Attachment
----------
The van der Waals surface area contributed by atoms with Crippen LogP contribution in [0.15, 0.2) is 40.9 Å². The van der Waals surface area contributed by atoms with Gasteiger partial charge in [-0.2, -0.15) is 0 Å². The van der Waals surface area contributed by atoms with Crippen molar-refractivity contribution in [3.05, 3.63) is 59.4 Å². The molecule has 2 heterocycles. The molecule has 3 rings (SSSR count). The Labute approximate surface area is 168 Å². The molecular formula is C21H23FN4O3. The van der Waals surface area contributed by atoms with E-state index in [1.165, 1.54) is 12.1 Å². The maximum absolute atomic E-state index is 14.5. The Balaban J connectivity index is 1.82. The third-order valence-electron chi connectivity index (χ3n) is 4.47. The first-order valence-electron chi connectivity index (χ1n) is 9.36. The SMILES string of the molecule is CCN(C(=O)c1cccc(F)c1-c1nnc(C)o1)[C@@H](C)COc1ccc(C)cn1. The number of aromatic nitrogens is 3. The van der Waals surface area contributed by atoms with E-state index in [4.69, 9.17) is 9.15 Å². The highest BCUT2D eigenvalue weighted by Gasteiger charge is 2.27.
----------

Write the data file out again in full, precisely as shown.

The van der Waals surface area contributed by atoms with Crippen LogP contribution in [0.15, 0.2) is 40.9 Å². The van der Waals surface area contributed by atoms with Gasteiger partial charge in [-0.2, -0.15) is 0 Å². The van der Waals surface area contributed by atoms with Crippen molar-refractivity contribution in [3.05, 3.63) is 59.4 Å². The molecule has 2 heterocycles. The molecule has 3 rings (SSSR count). The Labute approximate surface area is 168 Å². The molecular formula is C21H23FN4O3. The van der Waals surface area contributed by atoms with E-state index in [1.165, 1.54) is 12.1 Å². The maximum absolute atomic E-state index is 14.5. The Balaban J connectivity index is 1.82. The third-order valence-electron chi connectivity index (χ3n) is 4.47. The first-order valence-electron chi connectivity index (χ1n) is 9.36. The SMILES string of the molecule is CCN(C(=O)c1cccc(F)c1-c1nnc(C)o1)[C@@H](C)COc1ccc(C)cn1. The number of aromatic nitrogens is 3. The van der Waals surface area contributed by atoms with E-state index in [4.69, 9.17) is 9.15 Å². The highest BCUT2D eigenvalue weighted by Gasteiger charge is 2.27.